So, for the first half of the essay, I thought Griffiths did a nice job challenging us to recognize the ambiguous nature of death for Christians. Unfortunately, the latter half of the essay went in directions that I found less compelling. Swinging the pendulum too far back in the other direction, Griffiths concluded that Christians can (should?) pay less attention to preventative care and diagnostic testing, and we should spend less time celebrating those who have “survived” in their battles against illness. Neither of these conclusions seems warranted and both press against his earlier contention that we should cherish and celebrate life as a gift. There doesn’t seem to be anything wrong with seeing each of these as examples of human flourishing, even as we try to redress the balance between death as curse and death as gift.

What do you think? What is the proper response of the Christian in the face of life-threatening illness? How do you counsel people to deal with their own mortality? Do we have a responsibility as wealthy westerners to be more careful with the way that we use the world’s resources to sustain our own lives?

Would the world be a better place if we weren’t on it?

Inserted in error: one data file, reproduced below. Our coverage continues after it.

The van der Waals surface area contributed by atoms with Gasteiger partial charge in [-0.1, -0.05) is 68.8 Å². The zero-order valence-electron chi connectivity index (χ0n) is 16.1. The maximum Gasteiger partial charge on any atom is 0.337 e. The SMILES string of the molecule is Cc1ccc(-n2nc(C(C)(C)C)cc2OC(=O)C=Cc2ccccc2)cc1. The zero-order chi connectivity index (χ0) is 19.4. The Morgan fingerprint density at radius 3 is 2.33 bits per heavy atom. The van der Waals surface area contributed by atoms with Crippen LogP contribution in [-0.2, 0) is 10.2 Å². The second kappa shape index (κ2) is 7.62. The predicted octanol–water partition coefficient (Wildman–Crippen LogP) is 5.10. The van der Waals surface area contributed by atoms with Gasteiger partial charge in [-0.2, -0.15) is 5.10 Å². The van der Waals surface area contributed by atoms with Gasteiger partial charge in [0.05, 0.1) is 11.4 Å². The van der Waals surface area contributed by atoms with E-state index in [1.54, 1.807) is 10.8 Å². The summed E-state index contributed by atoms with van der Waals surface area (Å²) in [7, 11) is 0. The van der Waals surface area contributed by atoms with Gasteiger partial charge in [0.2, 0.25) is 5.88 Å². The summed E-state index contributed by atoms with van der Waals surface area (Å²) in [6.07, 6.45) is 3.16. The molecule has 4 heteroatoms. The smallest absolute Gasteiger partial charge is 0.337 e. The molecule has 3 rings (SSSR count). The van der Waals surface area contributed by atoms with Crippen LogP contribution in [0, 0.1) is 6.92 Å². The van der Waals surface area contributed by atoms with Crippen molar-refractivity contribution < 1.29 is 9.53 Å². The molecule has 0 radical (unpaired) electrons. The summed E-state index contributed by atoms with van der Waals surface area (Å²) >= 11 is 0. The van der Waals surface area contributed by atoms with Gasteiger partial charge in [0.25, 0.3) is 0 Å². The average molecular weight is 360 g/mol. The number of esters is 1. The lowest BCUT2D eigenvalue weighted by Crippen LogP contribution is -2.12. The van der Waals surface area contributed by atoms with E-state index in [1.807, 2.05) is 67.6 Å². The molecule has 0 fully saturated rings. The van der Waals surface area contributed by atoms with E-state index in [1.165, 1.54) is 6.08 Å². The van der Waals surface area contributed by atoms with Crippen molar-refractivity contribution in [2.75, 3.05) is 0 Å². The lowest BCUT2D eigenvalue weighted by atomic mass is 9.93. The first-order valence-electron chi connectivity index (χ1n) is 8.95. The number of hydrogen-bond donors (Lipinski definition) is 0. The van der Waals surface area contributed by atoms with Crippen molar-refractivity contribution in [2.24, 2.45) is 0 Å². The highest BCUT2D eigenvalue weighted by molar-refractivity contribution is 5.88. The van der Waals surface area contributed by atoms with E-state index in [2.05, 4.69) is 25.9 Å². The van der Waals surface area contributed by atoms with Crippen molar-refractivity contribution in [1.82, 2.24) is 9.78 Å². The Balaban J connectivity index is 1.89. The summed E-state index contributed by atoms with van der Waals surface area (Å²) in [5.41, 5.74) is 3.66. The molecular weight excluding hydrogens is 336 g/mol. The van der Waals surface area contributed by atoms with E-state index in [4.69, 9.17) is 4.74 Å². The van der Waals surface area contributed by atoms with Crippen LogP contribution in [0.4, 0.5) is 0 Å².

Sometimes you almost hate to distinguish someone’s argument by commenting on it. And then you do it anyway. I think it has to do with a deep-seated need to punish ourselves for all the undiscovered misdeeds of our lives by repeatedly doing things that we know will only frustrate and anger us. Kind of like golf.

This is one of those times. Princeton ethicist Peter Singer, best known for his arguments in favor of animal liberation and ethics based on personal and group self-interest, raised the question in a NYT online piece yesterday of whether the world would be a better place if all the humans would agree that this will be the last generation of humans. We’ll stop reproducing and just agree to put an end to the human race when we’re done.  If nothing else, Singer has a penchant for asking provocative questions.